- Democracy and religion. How does religion influence democracy? Are democratic values incompatible with religious values? Is democracy an instrument of religious and cultural conversion? How might religions benefit from democracy, or conversely, how might they be hindered? Tip: Discuss with reference or one or more religions.
- Democracy and authoritarianism. How does authoritarianism influence democracy? The ancients feared that in democracy lay a path to autocracy, but today democratization is viewed as autocracy’s remedy. Is democracy a pathway to authoritarianism or is it the antidote? Does one produce the other, or is this an oversimplification? Tip: Discuss with reference to history and the ‘Three Waves’ of democratization.
- Democracy and nationalism. How does nationalism influence democracy? How is nationalism channeled into politics? Is nationalism harmful to democracy? Tip: Discuss with reference either to theories of nationalism, or to specific nationalist movements.
- Democracy and class / capitalism. How do capitalism and economic inequality influence democracy? Is capitalism harmful to democracy, or is it a necessary feature? How do market hierarchies reconcile with democratic values of equality? Tip: Discuss with reference to liberal and/or Marxist theory, or to specific histories of economic injustice.
- Democracy and race. How do democratic institutions uphold and/or challenge racism and racial prejudice? How do political theories of race relate to the study of democracy? Tip: Discuss with reference to critical or postcolonial theory, or to specific histories of racism and political inequality.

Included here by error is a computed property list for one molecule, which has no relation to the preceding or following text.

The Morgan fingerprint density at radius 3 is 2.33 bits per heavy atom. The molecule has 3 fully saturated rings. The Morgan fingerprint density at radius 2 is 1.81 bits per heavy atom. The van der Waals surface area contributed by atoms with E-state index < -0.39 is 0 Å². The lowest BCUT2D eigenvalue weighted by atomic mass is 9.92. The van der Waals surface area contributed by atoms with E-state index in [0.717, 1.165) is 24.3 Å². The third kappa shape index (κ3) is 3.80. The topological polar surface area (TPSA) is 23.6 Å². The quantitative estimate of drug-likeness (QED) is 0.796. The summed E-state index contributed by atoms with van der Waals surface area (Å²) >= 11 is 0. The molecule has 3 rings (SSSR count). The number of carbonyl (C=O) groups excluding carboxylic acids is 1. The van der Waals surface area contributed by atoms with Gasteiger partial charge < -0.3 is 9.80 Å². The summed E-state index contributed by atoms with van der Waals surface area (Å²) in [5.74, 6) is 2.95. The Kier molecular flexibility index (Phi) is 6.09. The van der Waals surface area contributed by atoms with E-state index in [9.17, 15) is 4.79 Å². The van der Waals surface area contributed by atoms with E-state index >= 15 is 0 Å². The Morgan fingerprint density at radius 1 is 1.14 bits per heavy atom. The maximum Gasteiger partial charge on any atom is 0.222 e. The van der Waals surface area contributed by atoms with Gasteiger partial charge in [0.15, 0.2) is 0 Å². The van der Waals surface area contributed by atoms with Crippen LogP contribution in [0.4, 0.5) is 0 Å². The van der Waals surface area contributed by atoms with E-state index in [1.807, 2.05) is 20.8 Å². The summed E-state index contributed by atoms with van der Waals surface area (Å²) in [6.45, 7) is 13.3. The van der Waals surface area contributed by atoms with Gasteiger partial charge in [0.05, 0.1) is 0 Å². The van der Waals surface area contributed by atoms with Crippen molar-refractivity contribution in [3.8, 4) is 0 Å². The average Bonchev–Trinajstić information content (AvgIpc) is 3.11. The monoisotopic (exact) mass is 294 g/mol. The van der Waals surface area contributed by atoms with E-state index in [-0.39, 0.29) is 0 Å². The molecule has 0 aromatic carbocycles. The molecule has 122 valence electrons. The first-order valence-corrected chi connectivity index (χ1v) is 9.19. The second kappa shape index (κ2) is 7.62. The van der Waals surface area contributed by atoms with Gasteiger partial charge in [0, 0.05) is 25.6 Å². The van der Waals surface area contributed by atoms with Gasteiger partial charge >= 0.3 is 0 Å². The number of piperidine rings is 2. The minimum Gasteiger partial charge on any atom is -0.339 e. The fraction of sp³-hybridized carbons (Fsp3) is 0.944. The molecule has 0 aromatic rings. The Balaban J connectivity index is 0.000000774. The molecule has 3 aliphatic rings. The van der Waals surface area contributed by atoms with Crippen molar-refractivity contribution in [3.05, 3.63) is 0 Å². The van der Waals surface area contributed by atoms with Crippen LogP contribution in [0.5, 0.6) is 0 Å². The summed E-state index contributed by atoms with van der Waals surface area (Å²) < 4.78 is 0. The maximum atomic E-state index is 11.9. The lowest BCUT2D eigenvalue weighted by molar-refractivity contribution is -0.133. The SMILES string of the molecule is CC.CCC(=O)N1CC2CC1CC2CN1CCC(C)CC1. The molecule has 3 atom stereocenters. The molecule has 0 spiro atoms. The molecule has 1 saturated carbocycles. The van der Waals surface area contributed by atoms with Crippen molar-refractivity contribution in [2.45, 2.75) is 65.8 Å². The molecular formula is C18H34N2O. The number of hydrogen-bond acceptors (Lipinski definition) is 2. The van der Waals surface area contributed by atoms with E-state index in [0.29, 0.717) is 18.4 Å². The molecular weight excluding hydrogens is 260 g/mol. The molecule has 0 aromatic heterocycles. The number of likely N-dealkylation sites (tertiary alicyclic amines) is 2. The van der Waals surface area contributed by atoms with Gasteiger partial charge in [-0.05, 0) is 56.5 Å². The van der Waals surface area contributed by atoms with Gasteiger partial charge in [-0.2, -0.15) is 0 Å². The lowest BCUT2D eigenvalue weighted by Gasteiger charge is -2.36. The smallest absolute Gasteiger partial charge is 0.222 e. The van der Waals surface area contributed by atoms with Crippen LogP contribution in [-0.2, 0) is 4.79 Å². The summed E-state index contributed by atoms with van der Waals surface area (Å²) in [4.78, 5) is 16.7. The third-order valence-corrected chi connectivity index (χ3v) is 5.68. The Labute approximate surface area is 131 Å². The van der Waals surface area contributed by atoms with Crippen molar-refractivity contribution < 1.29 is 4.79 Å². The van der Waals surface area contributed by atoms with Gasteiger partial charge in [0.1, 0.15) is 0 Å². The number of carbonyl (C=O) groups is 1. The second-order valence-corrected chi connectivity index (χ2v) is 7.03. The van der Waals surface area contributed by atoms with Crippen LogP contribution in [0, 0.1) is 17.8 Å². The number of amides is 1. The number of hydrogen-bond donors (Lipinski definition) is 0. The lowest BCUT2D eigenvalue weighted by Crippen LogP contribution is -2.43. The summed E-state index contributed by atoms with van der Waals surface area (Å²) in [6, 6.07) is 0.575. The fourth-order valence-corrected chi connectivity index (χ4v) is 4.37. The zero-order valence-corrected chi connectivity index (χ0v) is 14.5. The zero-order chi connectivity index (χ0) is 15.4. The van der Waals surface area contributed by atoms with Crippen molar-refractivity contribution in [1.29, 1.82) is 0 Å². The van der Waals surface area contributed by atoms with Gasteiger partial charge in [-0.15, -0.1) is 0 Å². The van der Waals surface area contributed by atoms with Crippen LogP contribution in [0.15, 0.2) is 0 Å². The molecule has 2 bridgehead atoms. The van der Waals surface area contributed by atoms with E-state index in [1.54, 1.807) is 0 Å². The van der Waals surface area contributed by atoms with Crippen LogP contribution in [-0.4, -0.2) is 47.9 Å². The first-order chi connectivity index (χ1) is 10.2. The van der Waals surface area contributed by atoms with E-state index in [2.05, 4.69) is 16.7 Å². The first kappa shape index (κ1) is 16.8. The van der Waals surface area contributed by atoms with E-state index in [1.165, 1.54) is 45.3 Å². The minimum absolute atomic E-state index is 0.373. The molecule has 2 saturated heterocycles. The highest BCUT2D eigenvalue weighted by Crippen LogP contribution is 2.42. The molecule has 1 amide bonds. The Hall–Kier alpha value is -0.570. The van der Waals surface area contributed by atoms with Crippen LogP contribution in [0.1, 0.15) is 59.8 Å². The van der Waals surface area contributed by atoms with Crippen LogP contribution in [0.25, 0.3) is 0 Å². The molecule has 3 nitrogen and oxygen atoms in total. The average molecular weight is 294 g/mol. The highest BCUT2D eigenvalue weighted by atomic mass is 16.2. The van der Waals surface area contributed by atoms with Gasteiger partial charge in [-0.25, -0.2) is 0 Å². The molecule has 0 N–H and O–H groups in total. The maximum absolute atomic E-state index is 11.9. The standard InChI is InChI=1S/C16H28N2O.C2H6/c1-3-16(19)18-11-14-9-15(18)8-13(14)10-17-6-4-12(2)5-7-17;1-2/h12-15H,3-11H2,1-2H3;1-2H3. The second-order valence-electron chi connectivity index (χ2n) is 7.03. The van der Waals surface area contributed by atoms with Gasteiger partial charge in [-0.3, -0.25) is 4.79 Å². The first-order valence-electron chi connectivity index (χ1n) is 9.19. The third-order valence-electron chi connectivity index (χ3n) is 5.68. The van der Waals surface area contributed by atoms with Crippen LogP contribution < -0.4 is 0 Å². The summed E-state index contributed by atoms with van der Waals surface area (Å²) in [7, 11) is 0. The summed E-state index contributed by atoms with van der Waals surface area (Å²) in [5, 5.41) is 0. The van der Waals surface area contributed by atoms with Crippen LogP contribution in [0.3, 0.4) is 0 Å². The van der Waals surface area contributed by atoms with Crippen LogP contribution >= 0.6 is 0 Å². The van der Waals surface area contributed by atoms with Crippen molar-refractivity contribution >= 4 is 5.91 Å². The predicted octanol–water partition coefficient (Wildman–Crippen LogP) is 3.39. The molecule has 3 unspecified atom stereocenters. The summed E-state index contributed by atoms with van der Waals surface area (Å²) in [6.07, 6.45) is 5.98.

- Democracy and gender. How are democratic ideas and practices gendered? In what ways do gendered relations of power animate structures of governance? How do political theories of gender relate to the study of democracy? Tip: Discuss with reference either to feminist theory, or to specific histories of sexism and political inequality.
- Democracy and globalization / regionalism. How does globalization and/or regionalism influence democracy at the national level? Is democracy possible at a supranational level, such as the EU? To what extent can international institutions be considered democratic? Tip: Discuss with reference to a specific political geography or institution.
- Democracy and development. How does development influence democracy? What is political development and how does it relate to theories of democracy? Is democratization a necessary feature of development? What roles do institutions and cultures play? Tip: Discuss with reference to political theories of development, such as modernization or dependency theory, or to specific histories of decolonization and/or democratization.
- Digital democracy / democracy and technology. How do emergent digital technologies influence democracy? Could information technologies make large-scale, participatory democracy possible? Does the Internet improve democracy’s prospects, or does it diminish them? Tip: Discuss with reference to political theories of technology, or to specific technologies and the way they are used toward political ends.